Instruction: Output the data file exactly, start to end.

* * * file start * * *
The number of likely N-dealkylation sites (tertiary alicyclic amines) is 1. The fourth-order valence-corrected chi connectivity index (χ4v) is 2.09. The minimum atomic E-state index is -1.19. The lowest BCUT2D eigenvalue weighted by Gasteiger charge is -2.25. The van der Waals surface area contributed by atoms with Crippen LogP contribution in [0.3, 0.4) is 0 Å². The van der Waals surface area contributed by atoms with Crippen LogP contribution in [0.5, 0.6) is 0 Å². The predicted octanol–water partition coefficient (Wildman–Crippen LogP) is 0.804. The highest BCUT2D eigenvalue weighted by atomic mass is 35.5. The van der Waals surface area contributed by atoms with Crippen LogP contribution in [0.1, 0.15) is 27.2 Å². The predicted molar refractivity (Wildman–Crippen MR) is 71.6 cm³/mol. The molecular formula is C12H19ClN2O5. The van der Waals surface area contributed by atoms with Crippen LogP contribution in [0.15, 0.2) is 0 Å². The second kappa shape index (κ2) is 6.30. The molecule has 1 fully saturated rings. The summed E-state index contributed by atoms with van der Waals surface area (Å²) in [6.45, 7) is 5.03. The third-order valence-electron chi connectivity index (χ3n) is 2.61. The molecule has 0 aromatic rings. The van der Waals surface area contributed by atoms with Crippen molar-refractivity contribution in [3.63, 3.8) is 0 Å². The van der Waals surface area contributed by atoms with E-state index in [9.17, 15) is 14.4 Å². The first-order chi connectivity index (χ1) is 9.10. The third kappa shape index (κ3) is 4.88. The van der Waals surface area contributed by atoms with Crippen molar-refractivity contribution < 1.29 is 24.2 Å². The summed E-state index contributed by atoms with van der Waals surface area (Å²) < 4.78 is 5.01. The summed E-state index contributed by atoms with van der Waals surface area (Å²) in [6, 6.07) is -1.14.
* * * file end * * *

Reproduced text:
The number of likely N-dealkylation sites (tertiary alicyclic amines) is 1. The fourth-order valence-corrected chi connectivity index (χ4v) is 2.09. The minimum atomic E-state index is -1.19. The lowest BCUT2D eigenvalue weighted by Gasteiger charge is -2.25. The van der Waals surface area contributed by atoms with Crippen LogP contribution in [0.3, 0.4) is 0 Å². The van der Waals surface area contributed by atoms with Crippen LogP contribution in [0.5, 0.6) is 0 Å². The predicted octanol–water partition coefficient (Wildman–Crippen LogP) is 0.804. The highest BCUT2D eigenvalue weighted by atomic mass is 35.5. The van der Waals surface area contributed by atoms with Crippen LogP contribution in [0.1, 0.15) is 27.2 Å². The predicted molar refractivity (Wildman–Crippen MR) is 71.6 cm³/mol. The molecular formula is C12H19ClN2O5. The van der Waals surface area contributed by atoms with Crippen LogP contribution in [0.15, 0.2) is 0 Å². The second kappa shape index (κ2) is 6.30. The molecule has 1 fully saturated rings. The summed E-state index contributed by atoms with van der Waals surface area (Å²) in [6.45, 7) is 5.03. The third-order valence-electron chi connectivity index (χ3n) is 2.61. The molecule has 0 aromatic rings. The van der Waals surface area contributed by atoms with Crippen molar-refractivity contribution in [3.63, 3.8) is 0 Å². The van der Waals surface area contributed by atoms with E-state index in [9.17, 15) is 14.4 Å². The first-order chi connectivity index (χ1) is 9.10. The third kappa shape index (κ3) is 4.88. The van der Waals surface area contributed by atoms with Crippen molar-refractivity contribution < 1.29 is 24.2 Å². The summed E-state index contributed by atoms with van der Waals surface area (Å²) < 4.78 is 5.01. The summed E-state index contributed by atoms with van der Waals surface area (Å²) in [6, 6.07) is -1.14.